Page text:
We love the real-world application of Parker’s advice, and there are so many ways that camp leaders can leverage her suggestions during summer and during the off-season as well.
5. Last Child in the Woods – Saving our Children From Nature-Deficit Disorder – by Richard Louv
Kids come to summer camp for many reasons. But there is a common thread for many campers: they’re coming to get a dose of nature. Wild spaces are becoming rare, and increasing numbers of children are growing up without playing in the woods, making up their games, or wandering, unchecked, in packs.
Based on years of meticulous research, lived anecdotes, and established science, Louv uses this book to take a much closer look at how society has changed in recent decades, and the factors that have combined to distance modern kids from nature. The book also evaluates the changes that distancing has made to children’s social and physical lives, and issues some explicit warnings about what will happen to our society if we continue allowing our children to grow up without ever getting their hands dirty.
Chock-full of shocking realities and hopeful solutions, Last Child in the Woods examines the importance of nature on the developing personality. It also looks at how the disappearance of it can have far-reaching risks and challenges. This book is a critical read for anyone who believes that children should not grow up indoors, and wants to do something about it.
6. Dare to Lead – by Brené Brown
Brown has quite the following and has shared her expertise in Netflix specials, podcasts, and more. What makes her advice in this book so great is that she takes traditional framings of leadership and turns them on their head. Her goal is to teach readers that you can lead no matter your title, if you take specific approaches.
What she calls ‘daring leadership’ moves away from a culture of scarcity, and focuses instead on empathy, connection, and courage. For camp leaders, much of this advice puts a name to what you already do, but we love the way she applies research to these approaches.
7. Into the Wild – by Jon Krakauer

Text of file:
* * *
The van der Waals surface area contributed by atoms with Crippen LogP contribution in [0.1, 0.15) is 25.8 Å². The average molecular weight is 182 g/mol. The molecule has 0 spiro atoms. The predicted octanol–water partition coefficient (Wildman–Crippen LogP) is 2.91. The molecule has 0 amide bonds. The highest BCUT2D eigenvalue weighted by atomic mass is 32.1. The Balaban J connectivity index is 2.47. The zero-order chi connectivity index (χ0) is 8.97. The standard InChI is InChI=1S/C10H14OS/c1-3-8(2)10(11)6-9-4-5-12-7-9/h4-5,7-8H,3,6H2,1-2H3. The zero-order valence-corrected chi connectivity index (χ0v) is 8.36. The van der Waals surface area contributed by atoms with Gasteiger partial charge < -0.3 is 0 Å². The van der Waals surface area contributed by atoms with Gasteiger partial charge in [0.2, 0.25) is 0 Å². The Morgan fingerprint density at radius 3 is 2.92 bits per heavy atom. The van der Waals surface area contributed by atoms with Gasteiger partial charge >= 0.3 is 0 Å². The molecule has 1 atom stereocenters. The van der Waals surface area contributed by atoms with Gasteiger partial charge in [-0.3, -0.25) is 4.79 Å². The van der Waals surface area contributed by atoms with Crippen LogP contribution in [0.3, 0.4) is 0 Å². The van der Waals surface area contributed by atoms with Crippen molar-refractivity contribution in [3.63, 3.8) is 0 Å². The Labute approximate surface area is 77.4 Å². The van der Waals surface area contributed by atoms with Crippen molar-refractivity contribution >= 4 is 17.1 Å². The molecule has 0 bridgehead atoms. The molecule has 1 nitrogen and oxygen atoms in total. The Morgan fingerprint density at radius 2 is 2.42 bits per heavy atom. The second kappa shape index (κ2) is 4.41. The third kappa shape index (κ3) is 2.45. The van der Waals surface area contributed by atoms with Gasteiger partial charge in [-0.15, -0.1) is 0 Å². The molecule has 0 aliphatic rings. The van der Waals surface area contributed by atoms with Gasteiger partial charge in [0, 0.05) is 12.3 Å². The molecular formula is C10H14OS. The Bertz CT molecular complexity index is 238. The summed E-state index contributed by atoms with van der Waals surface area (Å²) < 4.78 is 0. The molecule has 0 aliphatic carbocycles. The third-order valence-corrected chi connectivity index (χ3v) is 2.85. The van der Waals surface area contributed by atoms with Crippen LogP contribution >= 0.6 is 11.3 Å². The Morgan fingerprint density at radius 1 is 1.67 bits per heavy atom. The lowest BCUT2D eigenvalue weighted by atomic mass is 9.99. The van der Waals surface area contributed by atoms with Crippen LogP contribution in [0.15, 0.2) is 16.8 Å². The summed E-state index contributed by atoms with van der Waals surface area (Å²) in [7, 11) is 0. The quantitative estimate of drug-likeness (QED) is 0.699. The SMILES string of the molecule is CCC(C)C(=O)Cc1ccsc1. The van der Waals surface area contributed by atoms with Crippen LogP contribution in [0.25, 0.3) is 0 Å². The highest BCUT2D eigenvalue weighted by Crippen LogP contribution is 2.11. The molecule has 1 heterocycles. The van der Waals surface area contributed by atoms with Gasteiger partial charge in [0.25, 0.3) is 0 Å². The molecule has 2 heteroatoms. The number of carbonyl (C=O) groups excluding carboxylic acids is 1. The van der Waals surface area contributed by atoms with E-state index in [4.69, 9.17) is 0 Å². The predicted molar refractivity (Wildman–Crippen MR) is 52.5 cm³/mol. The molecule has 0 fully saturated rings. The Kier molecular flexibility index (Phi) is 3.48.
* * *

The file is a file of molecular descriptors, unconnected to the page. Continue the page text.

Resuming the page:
A foundational piece of the outdoor writing canon, Into the Wild is a different biography than anything else out there. A literary epic about a life of adventure, no fear, and no compromise, this book teaches everyone about standing out. It’s also a valuable lesson in standing up for the things you believe in. Love it or hate it, you’ll walk away changed.
8. Raise Your Child’s Social IQ: Stepping Stones to People Skills for Kids – by Cathi Cohen
A practical guide written for parents, this book offers a customized program that helps adults teach children to navigate life. The book covers experiences like teasing, creating bonds with other kids, learning to read social cues, building social self-esteem, expressing emotions, and more.
Ideal for anyone who has an interest in childhood development, this book can be a valuable tool in any camp counselor’s arsenal.
Better Leadership Starts Here
Working as a camp counselor means providing dynamic, hands-on experiences for kids and, in many ways, shaping the way they live, play, and think. This is a huge responsibility, to be sure, and it requires that you rise to the occasion. These eight books will help you do just that. By giving camp directors and staff the tools they need to be as efficient, compassionate and organized as possible, these books will help you reach your full potential and serve the kids you work with that much better.